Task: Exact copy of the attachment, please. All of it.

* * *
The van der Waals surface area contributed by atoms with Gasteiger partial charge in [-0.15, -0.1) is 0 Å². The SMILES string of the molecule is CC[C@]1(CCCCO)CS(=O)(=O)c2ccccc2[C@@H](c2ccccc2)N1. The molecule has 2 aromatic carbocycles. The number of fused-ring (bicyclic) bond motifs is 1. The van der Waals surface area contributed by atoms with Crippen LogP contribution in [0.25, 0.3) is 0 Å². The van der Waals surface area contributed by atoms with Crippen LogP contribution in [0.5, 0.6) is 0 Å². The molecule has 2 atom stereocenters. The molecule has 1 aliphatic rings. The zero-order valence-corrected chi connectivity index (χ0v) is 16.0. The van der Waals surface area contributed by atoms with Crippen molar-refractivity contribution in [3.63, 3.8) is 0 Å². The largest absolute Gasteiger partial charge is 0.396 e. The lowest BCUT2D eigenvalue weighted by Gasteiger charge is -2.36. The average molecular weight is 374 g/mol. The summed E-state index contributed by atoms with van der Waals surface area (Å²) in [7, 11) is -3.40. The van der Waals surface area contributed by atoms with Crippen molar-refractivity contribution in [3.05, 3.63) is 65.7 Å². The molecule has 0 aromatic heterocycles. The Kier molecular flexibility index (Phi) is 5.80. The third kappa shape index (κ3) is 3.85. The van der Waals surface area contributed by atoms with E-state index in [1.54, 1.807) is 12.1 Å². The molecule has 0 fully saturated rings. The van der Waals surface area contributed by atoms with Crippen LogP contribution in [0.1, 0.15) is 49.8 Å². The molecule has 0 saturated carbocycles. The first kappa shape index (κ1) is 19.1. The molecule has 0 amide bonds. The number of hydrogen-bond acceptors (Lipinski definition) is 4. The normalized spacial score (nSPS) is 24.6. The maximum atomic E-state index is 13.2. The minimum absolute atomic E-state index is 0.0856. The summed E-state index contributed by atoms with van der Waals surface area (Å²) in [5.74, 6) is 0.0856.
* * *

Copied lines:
The van der Waals surface area contributed by atoms with Gasteiger partial charge in [-0.15, -0.1) is 0 Å². The SMILES string of the molecule is CC[C@]1(CCCCO)CS(=O)(=O)c2ccccc2[C@@H](c2ccccc2)N1. The molecule has 2 aromatic carbocycles. The number of fused-ring (bicyclic) bond motifs is 1. The van der Waals surface area contributed by atoms with Crippen LogP contribution in [0.25, 0.3) is 0 Å². The van der Waals surface area contributed by atoms with Crippen LogP contribution in [0.5, 0.6) is 0 Å². The molecule has 2 atom stereocenters. The molecule has 1 aliphatic rings. The zero-order valence-corrected chi connectivity index (χ0v) is 16.0. The van der Waals surface area contributed by atoms with Crippen molar-refractivity contribution in [3.63, 3.8) is 0 Å². The largest absolute Gasteiger partial charge is 0.396 e. The lowest BCUT2D eigenvalue weighted by Gasteiger charge is -2.36. The average molecular weight is 374 g/mol. The summed E-state index contributed by atoms with van der Waals surface area (Å²) in [7, 11) is -3.40. The van der Waals surface area contributed by atoms with Crippen molar-refractivity contribution in [3.05, 3.63) is 65.7 Å². The molecule has 0 aromatic heterocycles. The Kier molecular flexibility index (Phi) is 5.80. The third kappa shape index (κ3) is 3.85. The van der Waals surface area contributed by atoms with E-state index in [1.54, 1.807) is 12.1 Å². The molecule has 0 fully saturated rings. The van der Waals surface area contributed by atoms with Crippen LogP contribution in [0.1, 0.15) is 49.8 Å². The molecule has 0 saturated carbocycles. The first kappa shape index (κ1) is 19.1. The molecule has 0 amide bonds. The number of hydrogen-bond acceptors (Lipinski definition) is 4. The normalized spacial score (nSPS) is 24.6. The maximum atomic E-state index is 13.2. The minimum absolute atomic E-state index is 0.0856. The summed E-state index contributed by atoms with van der Waals surface area (Å²) in [5.74, 6) is 0.0856.